Heart-aches and happy hours,
Cymbals and scimitars,
In one gay artless rosary. Oh, why
Pluck all the petals from your fleeting flowers?
Driving your visions from their vale of sleep,
Tearing your dreams apart –
Tired eyes and aching heart,
Why do you weep?

Catherine W. Reilly “English Poetry of the First World War A Bibliography” (St. Martin’s Press, New York, 1978) and
Poems from

Monday, 26 August 2019

John Collinson Hobson (1893 - 1917) – British soldier poet

Born in Hampstead, London, UK in 1893, John’s parents were Thomas Fredrick Collinson, a Barrister, and his wife Mary Innes Collinson, nee Grieg, whose father was John Borthwick Greig, of Hampstead, who was a Writer to the Signet*.

John’s father was a member of the London County Council. John had a brother, Fredrick Grieg Collinson, who studied medicine and became a General Practitioner, and a sister, Mary Grizel Collinson.  The family lived in Hampstead in London.   John was educated at Westminster School, where he joined the Officers’ Training Corps and became a Sergeant. In 1912, he went up to Christ Church College, Oxford to study history. He was a crack shot and also a boxer and cricketer.

Commissioned into the Royal Scots Regiment in September 1914 as a Second Lieutenant, John was posted to France in May 1915. He was promoted to the rank of Lieutenant, transferred to 116th Machine Gun Company and sent for training at the Machine Gunnery School in Grantham, UK.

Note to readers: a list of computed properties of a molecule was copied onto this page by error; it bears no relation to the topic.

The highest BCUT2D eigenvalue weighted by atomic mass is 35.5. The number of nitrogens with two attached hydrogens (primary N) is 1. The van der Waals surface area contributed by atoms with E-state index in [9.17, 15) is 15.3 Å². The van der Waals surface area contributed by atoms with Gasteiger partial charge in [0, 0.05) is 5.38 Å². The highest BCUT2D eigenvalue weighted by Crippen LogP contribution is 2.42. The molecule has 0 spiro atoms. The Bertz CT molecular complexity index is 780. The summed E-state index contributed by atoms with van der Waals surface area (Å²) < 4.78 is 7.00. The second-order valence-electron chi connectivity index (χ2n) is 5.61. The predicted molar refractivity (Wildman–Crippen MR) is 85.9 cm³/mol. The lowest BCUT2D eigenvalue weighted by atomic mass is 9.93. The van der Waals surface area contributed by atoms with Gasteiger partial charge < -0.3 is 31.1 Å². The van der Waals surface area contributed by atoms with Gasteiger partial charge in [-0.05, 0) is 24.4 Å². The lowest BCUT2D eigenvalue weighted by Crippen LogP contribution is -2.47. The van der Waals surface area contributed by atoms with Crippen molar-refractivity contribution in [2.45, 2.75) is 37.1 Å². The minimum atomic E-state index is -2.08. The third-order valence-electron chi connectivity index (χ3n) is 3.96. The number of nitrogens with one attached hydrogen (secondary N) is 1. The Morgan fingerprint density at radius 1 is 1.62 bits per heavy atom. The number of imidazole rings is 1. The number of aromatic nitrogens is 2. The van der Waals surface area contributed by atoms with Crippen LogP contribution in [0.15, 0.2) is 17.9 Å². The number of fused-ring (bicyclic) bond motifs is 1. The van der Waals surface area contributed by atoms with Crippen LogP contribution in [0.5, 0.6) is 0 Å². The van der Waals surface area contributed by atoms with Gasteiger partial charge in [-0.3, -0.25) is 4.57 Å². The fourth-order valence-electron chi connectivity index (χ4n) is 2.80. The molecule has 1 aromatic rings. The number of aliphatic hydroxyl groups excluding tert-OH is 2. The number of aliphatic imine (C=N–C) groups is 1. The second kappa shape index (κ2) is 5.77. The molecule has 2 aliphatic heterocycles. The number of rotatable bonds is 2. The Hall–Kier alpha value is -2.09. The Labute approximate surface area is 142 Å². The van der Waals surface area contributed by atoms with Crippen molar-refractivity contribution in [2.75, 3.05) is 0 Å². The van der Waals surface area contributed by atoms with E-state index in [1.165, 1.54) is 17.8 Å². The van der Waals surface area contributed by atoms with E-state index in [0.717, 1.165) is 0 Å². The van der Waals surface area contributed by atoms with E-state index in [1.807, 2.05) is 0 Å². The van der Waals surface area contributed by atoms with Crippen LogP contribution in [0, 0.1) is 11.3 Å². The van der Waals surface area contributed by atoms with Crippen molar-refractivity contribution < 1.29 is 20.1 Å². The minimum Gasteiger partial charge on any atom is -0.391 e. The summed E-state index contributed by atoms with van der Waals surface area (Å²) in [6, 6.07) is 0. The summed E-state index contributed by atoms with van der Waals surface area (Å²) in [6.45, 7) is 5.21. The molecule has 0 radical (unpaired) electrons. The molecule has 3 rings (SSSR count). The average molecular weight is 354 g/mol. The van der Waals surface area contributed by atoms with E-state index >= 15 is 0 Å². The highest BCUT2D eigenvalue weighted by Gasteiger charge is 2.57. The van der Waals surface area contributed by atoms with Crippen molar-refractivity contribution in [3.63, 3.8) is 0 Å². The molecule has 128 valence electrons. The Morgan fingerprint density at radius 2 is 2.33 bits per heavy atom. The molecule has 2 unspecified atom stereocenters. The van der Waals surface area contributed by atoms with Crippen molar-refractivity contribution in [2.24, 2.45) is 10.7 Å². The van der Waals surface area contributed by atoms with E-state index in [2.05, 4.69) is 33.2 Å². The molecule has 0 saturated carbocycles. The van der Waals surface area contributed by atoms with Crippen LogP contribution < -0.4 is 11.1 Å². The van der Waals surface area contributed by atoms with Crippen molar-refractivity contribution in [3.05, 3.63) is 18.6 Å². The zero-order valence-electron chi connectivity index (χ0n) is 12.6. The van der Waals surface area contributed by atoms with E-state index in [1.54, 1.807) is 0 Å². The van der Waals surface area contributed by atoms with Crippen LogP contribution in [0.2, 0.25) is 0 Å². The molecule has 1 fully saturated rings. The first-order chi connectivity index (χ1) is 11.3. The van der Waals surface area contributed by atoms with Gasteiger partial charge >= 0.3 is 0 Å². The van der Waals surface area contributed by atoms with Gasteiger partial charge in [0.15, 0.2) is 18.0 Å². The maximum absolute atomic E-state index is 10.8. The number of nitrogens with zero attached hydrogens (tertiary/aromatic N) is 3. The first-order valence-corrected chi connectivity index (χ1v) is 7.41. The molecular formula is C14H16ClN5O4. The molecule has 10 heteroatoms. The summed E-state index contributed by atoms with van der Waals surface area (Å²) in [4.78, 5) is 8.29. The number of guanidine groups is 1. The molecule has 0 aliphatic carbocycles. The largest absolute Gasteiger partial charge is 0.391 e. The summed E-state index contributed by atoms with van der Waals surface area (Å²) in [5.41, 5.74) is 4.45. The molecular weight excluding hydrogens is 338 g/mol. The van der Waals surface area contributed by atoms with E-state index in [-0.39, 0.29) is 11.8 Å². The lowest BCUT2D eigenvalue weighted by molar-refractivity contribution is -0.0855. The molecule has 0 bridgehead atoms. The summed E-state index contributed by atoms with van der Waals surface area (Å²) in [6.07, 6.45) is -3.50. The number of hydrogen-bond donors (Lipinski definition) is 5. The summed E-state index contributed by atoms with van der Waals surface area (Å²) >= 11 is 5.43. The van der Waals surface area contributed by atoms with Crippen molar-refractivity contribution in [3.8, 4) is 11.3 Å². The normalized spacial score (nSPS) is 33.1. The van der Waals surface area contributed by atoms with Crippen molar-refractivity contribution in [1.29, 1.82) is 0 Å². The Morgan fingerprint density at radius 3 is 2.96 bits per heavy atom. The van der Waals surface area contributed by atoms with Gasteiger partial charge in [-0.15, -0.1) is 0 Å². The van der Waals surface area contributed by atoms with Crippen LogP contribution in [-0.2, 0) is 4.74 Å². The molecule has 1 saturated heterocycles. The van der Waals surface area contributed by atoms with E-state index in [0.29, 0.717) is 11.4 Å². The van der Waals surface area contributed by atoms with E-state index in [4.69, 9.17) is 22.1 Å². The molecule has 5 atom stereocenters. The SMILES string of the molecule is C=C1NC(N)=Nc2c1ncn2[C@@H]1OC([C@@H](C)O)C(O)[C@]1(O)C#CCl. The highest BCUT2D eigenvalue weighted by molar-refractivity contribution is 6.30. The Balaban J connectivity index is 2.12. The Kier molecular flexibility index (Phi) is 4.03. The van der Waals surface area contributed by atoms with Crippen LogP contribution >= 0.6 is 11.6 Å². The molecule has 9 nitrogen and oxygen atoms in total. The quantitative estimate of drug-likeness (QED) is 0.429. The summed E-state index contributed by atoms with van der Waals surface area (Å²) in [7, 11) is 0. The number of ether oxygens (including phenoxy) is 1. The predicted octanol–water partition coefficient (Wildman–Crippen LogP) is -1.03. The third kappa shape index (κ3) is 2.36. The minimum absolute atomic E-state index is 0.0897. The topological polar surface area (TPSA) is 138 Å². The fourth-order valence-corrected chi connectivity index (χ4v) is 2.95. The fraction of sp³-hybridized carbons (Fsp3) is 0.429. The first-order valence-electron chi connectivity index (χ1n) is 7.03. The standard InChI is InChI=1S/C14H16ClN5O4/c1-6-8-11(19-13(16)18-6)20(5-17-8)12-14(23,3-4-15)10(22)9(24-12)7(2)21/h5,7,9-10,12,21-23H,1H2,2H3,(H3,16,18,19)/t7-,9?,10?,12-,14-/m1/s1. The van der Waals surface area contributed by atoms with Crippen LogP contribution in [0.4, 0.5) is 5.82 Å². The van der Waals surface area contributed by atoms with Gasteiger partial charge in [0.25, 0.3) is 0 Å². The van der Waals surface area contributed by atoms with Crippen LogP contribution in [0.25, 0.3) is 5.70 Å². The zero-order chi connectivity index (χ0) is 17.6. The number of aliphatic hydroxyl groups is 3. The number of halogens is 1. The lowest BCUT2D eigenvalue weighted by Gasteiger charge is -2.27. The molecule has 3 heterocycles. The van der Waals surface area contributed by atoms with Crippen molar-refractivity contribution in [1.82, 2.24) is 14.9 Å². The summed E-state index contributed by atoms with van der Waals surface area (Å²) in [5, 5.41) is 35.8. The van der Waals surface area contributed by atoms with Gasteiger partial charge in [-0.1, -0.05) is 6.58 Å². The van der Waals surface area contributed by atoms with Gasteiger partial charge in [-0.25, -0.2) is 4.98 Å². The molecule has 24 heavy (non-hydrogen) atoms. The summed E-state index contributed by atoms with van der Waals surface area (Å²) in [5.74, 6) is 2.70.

Returning to the Western Front, John was killed during the 3rd Battle of Ypres on 31st July 1917 (also known as the Battle of Passchendaele).  A wooden cross with the inscription: “In loving memory of Lt J C Hobson, 116th Machine Gun Company. Killed July 31st 1917” was placed over the place where, as far as is known, his body was hastily buried. In 1920, the cross was removed and re-erected in the “Memorial Plot” in the New Irish Farm cemetery, near St Jean.  John Collinson Hobson is commemorated on the Menin Gate Memorial, Panel 56, Ypres, Belgium.

John’s WW1 poetry collection “Poems, etc.” with a biographical note and a memoir by John Murray, was published by Blackwell, Oxford, in 1920.


From “The Machine Gun” by John Collinson Hobson

Here do I lie,
Crouched in the grass
With my machine-gun
Loaded, lurking, ready,
Fast must he fly
Who fain would pass.